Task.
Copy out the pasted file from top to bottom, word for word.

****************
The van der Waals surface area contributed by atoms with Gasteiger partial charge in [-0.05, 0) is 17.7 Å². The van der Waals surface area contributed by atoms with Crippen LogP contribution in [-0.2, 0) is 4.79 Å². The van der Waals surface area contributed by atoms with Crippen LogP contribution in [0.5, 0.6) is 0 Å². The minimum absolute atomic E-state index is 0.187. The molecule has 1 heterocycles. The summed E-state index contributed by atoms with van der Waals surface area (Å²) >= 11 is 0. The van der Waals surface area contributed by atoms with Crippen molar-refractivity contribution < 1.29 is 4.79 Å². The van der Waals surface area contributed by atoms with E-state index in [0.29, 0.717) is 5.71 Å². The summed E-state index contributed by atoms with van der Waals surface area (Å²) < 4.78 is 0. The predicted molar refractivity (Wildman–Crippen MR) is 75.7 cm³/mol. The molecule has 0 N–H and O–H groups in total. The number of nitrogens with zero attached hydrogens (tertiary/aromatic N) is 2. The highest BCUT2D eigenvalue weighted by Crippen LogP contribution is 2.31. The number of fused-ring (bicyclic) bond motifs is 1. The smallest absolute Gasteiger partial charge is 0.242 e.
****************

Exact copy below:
The van der Waals surface area contributed by atoms with Gasteiger partial charge in [-0.05, 0) is 17.7 Å². The van der Waals surface area contributed by atoms with Crippen LogP contribution in [-0.2, 0) is 4.79 Å². The van der Waals surface area contributed by atoms with Crippen LogP contribution in [0.5, 0.6) is 0 Å². The minimum absolute atomic E-state index is 0.187. The molecule has 1 heterocycles. The summed E-state index contributed by atoms with van der Waals surface area (Å²) >= 11 is 0. The van der Waals surface area contributed by atoms with Crippen molar-refractivity contribution < 1.29 is 4.79 Å². The van der Waals surface area contributed by atoms with E-state index in [0.29, 0.717) is 5.71 Å². The summed E-state index contributed by atoms with van der Waals surface area (Å²) < 4.78 is 0. The predicted molar refractivity (Wildman–Crippen MR) is 75.7 cm³/mol. The molecule has 0 N–H and O–H groups in total. The number of nitrogens with zero attached hydrogens (tertiary/aromatic N) is 2. The highest BCUT2D eigenvalue weighted by Crippen LogP contribution is 2.31. The number of fused-ring (bicyclic) bond motifs is 1. The smallest absolute Gasteiger partial charge is 0.242 e.